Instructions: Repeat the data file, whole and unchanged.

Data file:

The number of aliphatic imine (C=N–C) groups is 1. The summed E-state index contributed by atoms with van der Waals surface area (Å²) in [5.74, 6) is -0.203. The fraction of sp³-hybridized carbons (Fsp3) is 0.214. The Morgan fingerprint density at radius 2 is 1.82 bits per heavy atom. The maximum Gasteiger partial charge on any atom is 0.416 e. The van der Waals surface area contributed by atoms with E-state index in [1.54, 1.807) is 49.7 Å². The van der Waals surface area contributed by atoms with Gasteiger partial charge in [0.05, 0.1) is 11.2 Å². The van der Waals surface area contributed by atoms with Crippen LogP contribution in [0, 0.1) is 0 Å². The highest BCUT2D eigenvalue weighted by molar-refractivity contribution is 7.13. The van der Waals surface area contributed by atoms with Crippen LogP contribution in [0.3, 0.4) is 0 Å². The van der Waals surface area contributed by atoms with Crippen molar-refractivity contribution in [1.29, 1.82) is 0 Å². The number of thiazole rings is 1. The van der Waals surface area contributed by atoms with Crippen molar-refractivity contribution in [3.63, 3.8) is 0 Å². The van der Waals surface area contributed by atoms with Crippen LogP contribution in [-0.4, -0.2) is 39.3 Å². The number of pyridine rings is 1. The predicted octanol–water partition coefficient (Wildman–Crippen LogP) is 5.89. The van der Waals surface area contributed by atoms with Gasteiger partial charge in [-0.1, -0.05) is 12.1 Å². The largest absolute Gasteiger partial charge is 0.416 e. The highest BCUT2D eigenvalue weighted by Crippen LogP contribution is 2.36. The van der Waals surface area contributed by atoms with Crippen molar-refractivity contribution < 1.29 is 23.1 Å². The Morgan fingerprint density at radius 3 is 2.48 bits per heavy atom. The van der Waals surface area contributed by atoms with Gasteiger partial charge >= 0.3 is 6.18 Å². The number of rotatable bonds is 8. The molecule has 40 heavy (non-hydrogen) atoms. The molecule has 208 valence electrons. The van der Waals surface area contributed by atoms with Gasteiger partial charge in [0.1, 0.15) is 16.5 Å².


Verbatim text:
The number of aliphatic imine (C=N–C) groups is 1. The summed E-state index contributed by atoms with van der Waals surface area (Å²) in [5.74, 6) is -0.203. The fraction of sp³-hybridized carbons (Fsp3) is 0.214. The Morgan fingerprint density at radius 2 is 1.82 bits per heavy atom. The maximum Gasteiger partial charge on any atom is 0.416 e. The van der Waals surface area contributed by atoms with E-state index in [1.54, 1.807) is 49.7 Å². The van der Waals surface area contributed by atoms with Gasteiger partial charge in [0.05, 0.1) is 11.2 Å². The van der Waals surface area contributed by atoms with Crippen LogP contribution in [0, 0.1) is 0 Å². The highest BCUT2D eigenvalue weighted by molar-refractivity contribution is 7.13. The van der Waals surface area contributed by atoms with Crippen LogP contribution in [0.3, 0.4) is 0 Å². The van der Waals surface area contributed by atoms with Crippen molar-refractivity contribution in [1.29, 1.82) is 0 Å². The number of thiazole rings is 1. The van der Waals surface area contributed by atoms with Crippen molar-refractivity contribution in [3.63, 3.8) is 0 Å². The van der Waals surface area contributed by atoms with Crippen LogP contribution in [-0.4, -0.2) is 39.3 Å². The number of pyridine rings is 1. The predicted octanol–water partition coefficient (Wildman–Crippen LogP) is 5.89. The van der Waals surface area contributed by atoms with Gasteiger partial charge in [-0.1, -0.05) is 12.1 Å². The largest absolute Gasteiger partial charge is 0.416 e. The highest BCUT2D eigenvalue weighted by Crippen LogP contribution is 2.36. The van der Waals surface area contributed by atoms with Crippen molar-refractivity contribution < 1.29 is 23.1 Å². The Morgan fingerprint density at radius 3 is 2.48 bits per heavy atom. The van der Waals surface area contributed by atoms with Gasteiger partial charge >= 0.3 is 6.18 Å². The number of rotatable bonds is 8. The molecule has 40 heavy (non-hydrogen) atoms. The molecule has 208 valence electrons. The van der Waals surface area contributed by atoms with Gasteiger partial charge in [0.1, 0.15) is 16.5 Å².